I've seen that State Z lists State X as a state that it has a reciprocity agreement with, but State X doesn't list State Z as such.
We'd love to help you complete your tax return, but need more information. Every state handles income differently. We can't answer your question without knowing what states you are referring to.
Reciprocity agreements are both ways. They do not cover interest, only wages.
For a listing of agreements see: Which states have reciprocal agreements?
Hi @ErnieS0, states involved are AZ and CA. Financial institution with the account earing interest is in CA. I adjusted the personal info in the Federal return and to more accurately describe our scenario and now it shows up in both. Of course now I'm wondering whether I should be reporting the full amount for both our accounts (one only earns interest on money earned by me and the other only by my spouse—one of us solely has AZ income and the other solely CA income, but both CA and AZ are community property states) to both states or something else as you stated that reciprocity doesn't cover interest on savings accounts?
The reciprocity between Arizona and California covers all forms of income. It's actually a hybrid reciprocal arrangement known as reverse-credit states. When two states can both tax the same sources of income (for example, the income earned in a non-resident state), usually the resident state provides a credit for the income that is earned and taxed in the nonresident state. With a reverse-credit arrangement, it is the opposite. You will be taxed on all of your income in the resident state first, and then the nonresident state will allow you to claim a credit for the income on the nonresident state's tax return.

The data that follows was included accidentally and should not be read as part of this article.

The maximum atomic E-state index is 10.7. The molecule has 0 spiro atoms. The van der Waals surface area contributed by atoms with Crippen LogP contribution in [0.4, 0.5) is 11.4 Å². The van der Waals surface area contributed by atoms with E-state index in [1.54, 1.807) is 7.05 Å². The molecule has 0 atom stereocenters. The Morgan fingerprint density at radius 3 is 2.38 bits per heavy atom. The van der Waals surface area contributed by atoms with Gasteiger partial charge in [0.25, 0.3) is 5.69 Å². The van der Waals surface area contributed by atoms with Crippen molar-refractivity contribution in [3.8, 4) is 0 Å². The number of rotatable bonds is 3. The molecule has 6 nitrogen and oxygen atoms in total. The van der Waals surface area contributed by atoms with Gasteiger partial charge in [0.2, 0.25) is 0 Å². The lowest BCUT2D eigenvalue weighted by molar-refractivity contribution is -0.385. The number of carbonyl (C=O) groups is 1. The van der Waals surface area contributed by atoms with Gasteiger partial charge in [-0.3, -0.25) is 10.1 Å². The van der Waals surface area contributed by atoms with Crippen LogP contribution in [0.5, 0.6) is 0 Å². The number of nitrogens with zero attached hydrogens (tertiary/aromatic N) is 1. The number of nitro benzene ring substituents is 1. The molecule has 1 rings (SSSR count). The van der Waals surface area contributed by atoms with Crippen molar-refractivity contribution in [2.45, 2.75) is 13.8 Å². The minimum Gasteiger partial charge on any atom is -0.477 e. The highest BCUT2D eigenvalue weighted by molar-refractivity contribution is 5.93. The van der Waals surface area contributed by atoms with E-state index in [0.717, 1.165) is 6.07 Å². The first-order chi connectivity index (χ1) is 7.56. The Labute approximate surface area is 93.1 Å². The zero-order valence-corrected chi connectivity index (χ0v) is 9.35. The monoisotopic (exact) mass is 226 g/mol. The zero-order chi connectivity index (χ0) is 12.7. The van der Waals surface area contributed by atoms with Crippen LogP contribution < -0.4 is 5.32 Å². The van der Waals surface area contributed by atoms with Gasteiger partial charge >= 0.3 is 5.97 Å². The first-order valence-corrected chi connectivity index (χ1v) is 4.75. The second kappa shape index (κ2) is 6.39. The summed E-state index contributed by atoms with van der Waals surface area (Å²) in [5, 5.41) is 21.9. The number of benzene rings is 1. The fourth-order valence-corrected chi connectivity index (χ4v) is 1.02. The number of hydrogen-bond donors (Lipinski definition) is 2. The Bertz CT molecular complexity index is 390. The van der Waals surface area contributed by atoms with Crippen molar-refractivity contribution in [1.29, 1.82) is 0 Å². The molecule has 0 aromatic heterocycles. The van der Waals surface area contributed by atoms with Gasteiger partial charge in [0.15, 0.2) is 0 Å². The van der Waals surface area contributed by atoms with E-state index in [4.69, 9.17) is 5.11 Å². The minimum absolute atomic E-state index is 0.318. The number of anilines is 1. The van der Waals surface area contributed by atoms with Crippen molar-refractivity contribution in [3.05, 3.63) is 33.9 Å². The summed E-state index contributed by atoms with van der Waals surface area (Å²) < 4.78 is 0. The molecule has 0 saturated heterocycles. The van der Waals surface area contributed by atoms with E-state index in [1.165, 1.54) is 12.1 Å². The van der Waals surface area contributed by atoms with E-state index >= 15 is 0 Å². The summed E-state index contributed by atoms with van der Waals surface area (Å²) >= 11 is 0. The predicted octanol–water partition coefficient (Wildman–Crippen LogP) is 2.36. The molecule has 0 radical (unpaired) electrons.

From your post you and your wife seem to be residents of Arizona (but if not, then just substitute California for Arizona and Arizona for California). If so, you first prepare the Arizona return to determine Arizona tax on all of your income. Your Arizona tax will be any AZ tax withheld minus any refunds or in addition to any additional tax you must pay. You will have to prorate the tax to the amount of income taxed by California (divide California income by total Arizona gross income, and multiply by the Arizona tax figure above). After finishing the Arizona return and navigating into the California nonresident return, you will eventually come to a screen that discusses tax credit for taxes paid to another state. You will fill this screen by mentioning how much income the other state taxed (the California income you calculate), the state taxing the income (AZ) and the amount of tax (the prorated amount you calculated above). California's credit will be the lower of how much California taxes the income or how much Arizona taxes the income. For this reverse-credit arrangement, the source of the income does not matter.
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